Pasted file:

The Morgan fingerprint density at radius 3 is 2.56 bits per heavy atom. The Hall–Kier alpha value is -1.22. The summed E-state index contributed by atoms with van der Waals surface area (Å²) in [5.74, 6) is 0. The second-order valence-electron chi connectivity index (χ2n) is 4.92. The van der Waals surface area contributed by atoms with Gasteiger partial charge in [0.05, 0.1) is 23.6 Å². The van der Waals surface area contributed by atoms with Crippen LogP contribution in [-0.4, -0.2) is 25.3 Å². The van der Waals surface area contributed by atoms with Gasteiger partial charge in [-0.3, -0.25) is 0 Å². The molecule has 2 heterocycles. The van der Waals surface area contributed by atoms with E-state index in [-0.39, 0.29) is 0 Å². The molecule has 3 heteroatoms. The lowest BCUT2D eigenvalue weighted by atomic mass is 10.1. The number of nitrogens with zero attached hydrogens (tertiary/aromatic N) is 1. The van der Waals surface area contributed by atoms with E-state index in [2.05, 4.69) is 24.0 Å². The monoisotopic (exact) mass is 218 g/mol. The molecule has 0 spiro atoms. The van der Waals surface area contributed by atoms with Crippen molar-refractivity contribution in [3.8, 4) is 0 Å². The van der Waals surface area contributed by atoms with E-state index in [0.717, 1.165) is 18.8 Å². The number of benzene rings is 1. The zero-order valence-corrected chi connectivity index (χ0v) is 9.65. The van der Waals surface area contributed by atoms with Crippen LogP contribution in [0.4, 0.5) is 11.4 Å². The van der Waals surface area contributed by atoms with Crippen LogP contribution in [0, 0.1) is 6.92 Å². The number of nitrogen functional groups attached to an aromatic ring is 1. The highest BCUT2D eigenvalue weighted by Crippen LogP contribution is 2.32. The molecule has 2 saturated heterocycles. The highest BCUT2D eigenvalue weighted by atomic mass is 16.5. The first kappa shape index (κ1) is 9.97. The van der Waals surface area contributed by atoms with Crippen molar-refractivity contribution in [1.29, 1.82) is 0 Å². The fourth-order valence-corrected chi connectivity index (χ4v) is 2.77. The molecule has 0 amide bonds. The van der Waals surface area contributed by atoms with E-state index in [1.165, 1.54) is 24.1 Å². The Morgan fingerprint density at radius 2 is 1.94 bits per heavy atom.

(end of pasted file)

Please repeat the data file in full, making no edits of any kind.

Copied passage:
The Morgan fingerprint density at radius 3 is 2.56 bits per heavy atom. The Hall–Kier alpha value is -1.22. The summed E-state index contributed by atoms with van der Waals surface area (Å²) in [5.74, 6) is 0. The second-order valence-electron chi connectivity index (χ2n) is 4.92. The van der Waals surface area contributed by atoms with Gasteiger partial charge in [0.05, 0.1) is 23.6 Å². The van der Waals surface area contributed by atoms with Crippen LogP contribution in [-0.4, -0.2) is 25.3 Å². The van der Waals surface area contributed by atoms with Gasteiger partial charge in [-0.3, -0.25) is 0 Å². The molecule has 2 heterocycles. The van der Waals surface area contributed by atoms with E-state index in [-0.39, 0.29) is 0 Å². The molecule has 3 heteroatoms. The lowest BCUT2D eigenvalue weighted by atomic mass is 10.1. The number of nitrogens with zero attached hydrogens (tertiary/aromatic N) is 1. The van der Waals surface area contributed by atoms with E-state index in [2.05, 4.69) is 24.0 Å². The monoisotopic (exact) mass is 218 g/mol. The molecule has 0 spiro atoms. The van der Waals surface area contributed by atoms with Crippen molar-refractivity contribution in [3.8, 4) is 0 Å². The van der Waals surface area contributed by atoms with E-state index in [0.717, 1.165) is 18.8 Å². The number of benzene rings is 1. The zero-order valence-corrected chi connectivity index (χ0v) is 9.65. The van der Waals surface area contributed by atoms with Crippen LogP contribution in [0.4, 0.5) is 11.4 Å². The van der Waals surface area contributed by atoms with Crippen LogP contribution in [0, 0.1) is 6.92 Å². The number of nitrogen functional groups attached to an aromatic ring is 1. The highest BCUT2D eigenvalue weighted by Crippen LogP contribution is 2.32. The molecule has 2 saturated heterocycles. The highest BCUT2D eigenvalue weighted by atomic mass is 16.5. The first kappa shape index (κ1) is 9.97. The van der Waals surface area contributed by atoms with Crippen molar-refractivity contribution in [1.29, 1.82) is 0 Å². The fourth-order valence-corrected chi connectivity index (χ4v) is 2.77. The molecule has 0 amide bonds. The van der Waals surface area contributed by atoms with E-state index in [1.165, 1.54) is 24.1 Å². The Morgan fingerprint density at radius 2 is 1.94 bits per heavy atom.